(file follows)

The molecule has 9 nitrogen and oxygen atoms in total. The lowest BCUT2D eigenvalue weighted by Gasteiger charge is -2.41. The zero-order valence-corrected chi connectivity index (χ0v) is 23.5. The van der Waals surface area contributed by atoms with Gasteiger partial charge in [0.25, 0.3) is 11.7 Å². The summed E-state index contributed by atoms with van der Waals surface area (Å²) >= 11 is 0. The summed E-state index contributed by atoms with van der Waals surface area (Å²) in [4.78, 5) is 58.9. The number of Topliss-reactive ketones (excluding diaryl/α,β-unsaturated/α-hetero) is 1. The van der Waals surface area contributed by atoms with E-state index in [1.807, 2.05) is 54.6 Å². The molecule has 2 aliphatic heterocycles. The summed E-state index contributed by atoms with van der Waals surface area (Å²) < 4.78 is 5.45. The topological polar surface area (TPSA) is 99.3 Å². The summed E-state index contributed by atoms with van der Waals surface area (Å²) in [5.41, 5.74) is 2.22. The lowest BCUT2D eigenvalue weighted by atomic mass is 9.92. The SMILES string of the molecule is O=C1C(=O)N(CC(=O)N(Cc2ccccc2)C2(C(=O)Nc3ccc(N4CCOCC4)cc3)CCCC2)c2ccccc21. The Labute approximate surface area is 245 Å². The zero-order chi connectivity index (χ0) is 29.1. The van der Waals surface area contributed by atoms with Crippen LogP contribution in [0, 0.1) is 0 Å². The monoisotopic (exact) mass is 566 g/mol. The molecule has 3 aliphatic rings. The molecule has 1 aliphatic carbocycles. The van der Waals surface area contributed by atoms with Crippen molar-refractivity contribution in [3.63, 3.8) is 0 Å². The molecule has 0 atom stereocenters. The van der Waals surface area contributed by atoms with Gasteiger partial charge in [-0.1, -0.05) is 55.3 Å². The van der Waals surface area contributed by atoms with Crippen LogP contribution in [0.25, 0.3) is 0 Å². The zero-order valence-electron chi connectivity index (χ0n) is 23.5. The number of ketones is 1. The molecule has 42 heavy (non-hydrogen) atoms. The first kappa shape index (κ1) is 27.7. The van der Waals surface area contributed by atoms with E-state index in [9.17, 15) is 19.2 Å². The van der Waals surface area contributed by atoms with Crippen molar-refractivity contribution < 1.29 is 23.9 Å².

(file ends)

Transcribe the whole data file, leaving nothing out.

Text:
The molecule has 9 nitrogen and oxygen atoms in total. The lowest BCUT2D eigenvalue weighted by Gasteiger charge is -2.41. The zero-order valence-corrected chi connectivity index (χ0v) is 23.5. The van der Waals surface area contributed by atoms with Gasteiger partial charge in [0.25, 0.3) is 11.7 Å². The summed E-state index contributed by atoms with van der Waals surface area (Å²) >= 11 is 0. The summed E-state index contributed by atoms with van der Waals surface area (Å²) in [4.78, 5) is 58.9. The number of Topliss-reactive ketones (excluding diaryl/α,β-unsaturated/α-hetero) is 1. The van der Waals surface area contributed by atoms with E-state index in [1.807, 2.05) is 54.6 Å². The molecule has 2 aliphatic heterocycles. The summed E-state index contributed by atoms with van der Waals surface area (Å²) < 4.78 is 5.45. The topological polar surface area (TPSA) is 99.3 Å². The summed E-state index contributed by atoms with van der Waals surface area (Å²) in [5.41, 5.74) is 2.22. The lowest BCUT2D eigenvalue weighted by atomic mass is 9.92. The SMILES string of the molecule is O=C1C(=O)N(CC(=O)N(Cc2ccccc2)C2(C(=O)Nc3ccc(N4CCOCC4)cc3)CCCC2)c2ccccc21. The Labute approximate surface area is 245 Å². The zero-order chi connectivity index (χ0) is 29.1. The van der Waals surface area contributed by atoms with Crippen LogP contribution in [0, 0.1) is 0 Å². The monoisotopic (exact) mass is 566 g/mol. The molecule has 3 aliphatic rings. The molecule has 1 aliphatic carbocycles. The van der Waals surface area contributed by atoms with Crippen molar-refractivity contribution in [3.63, 3.8) is 0 Å². The molecule has 0 atom stereocenters. The van der Waals surface area contributed by atoms with Gasteiger partial charge in [-0.1, -0.05) is 55.3 Å². The van der Waals surface area contributed by atoms with Crippen LogP contribution in [0.25, 0.3) is 0 Å². The zero-order valence-electron chi connectivity index (χ0n) is 23.5. The number of ketones is 1. The molecule has 42 heavy (non-hydrogen) atoms. The first kappa shape index (κ1) is 27.7. The van der Waals surface area contributed by atoms with E-state index in [9.17, 15) is 19.2 Å². The van der Waals surface area contributed by atoms with Crippen molar-refractivity contribution < 1.29 is 23.9 Å².